Applying Machine Learning to Continuously Monitored Physiological Data

J Clin Monit Comput. 2019 Oct;33(5):887-893. doi: 10.1007/s10877-018-0219-z. Epub 2018 Nov 11.


The use of machine learning (ML) in healthcare has enormous potential for improving disease detection, clinical decision support, and workflow efficiencies. In this commentary, we review published and potential applications for the use of ML for monitoring within the hospital environment. We present use cases as well as several questions regarding the application of ML to the analysis of the vast amount of complex data that clinicians must interpret in the realm of continuous physiological monitoring. ML, especially employed in bidirectional conjunction with electronic health record data, has the potential to extract much more useful information out of this currently under-analyzed data source from a population level. As a data driven entity, ML is dependent on copious, high quality input data so that error can be introduced by low quality data sources. At present, while ML is being studied in hybrid formulations along with static expert systems for monitoring applications, it is not yet actively incorporated in the formal artificial learning sense of an algorithm constantly learning and updating its rules without external intervention. Finally, innovations in monitoring, including those supported by ML, will pose regulatory and medico-legal challenges, as well as questions regarding precisely how to incorporate these features into clinical care and medical education. Rigorous evaluation of ML techniques compared to traditional methods or other AI methods will be required to validate the algorithms developed with consideration of database limitations and potential learning errors. Demonstration of value on processes and outcomes will be necessary to support the use of ML as a feature in monitoring system development: Future research is needed to evaluate all AI based programs before clinical implementation in non-research settings.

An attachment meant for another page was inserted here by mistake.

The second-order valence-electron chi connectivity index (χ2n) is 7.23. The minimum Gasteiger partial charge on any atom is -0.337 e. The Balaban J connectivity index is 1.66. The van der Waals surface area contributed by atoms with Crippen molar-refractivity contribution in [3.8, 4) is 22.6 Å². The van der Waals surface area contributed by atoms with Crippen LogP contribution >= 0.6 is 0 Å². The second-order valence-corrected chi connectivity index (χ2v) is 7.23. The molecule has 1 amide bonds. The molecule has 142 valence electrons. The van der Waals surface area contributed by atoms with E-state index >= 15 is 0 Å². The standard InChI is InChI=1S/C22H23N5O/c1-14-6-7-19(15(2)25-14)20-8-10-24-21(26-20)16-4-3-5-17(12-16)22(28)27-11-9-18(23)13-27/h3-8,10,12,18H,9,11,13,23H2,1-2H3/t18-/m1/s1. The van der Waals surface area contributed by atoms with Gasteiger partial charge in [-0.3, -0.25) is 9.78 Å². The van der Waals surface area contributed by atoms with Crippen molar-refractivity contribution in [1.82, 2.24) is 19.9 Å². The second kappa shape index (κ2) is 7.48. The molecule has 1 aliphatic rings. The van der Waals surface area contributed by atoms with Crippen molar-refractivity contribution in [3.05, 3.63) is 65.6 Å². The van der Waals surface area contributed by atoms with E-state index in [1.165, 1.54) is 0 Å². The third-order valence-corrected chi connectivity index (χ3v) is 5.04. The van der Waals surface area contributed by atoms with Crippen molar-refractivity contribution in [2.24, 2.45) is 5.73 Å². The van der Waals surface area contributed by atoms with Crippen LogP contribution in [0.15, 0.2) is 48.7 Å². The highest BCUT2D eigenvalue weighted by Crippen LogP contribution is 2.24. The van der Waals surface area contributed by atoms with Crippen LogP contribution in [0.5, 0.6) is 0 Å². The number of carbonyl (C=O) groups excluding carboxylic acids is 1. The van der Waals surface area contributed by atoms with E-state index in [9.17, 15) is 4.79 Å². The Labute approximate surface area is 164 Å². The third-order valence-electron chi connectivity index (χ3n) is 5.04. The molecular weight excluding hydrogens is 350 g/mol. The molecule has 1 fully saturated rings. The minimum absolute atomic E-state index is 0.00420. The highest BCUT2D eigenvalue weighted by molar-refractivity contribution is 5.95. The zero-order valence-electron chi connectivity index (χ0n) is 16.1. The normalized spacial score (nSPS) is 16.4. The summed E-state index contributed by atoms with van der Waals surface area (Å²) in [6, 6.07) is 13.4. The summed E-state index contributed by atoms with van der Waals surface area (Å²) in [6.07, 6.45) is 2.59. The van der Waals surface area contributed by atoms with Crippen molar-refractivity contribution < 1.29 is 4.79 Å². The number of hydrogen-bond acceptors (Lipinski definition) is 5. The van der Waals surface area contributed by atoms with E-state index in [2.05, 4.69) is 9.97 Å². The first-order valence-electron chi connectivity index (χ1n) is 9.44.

Keywords: Artificial intelligence; Intensive care; Machine learning; Monitoring; Patient monitoring; Physiological.

Publication types

  • Review

MeSH terms

  • Adult
  • Algorithms
  • Arrhythmias, Cardiac / diagnosis
  • Atrial Fibrillation / diagnosis
  • Clinical Alarms
  • Critical Care
  • Databases, Factual
  • Decision Support Systems, Clinical
  • Delirium / diagnosis
  • Electronic Health Records
  • Expert Systems
  • Humans
  • Intensive Care Units
  • Machine Learning*
  • Monitoring, Physiologic / instrumentation*
  • Monitoring, Physiologic / methods
  • Randomized Controlled Trials as Topic
  • Respiration, Artificial
  • Sepsis / diagnosis
  • Software
  • Wavelet Analysis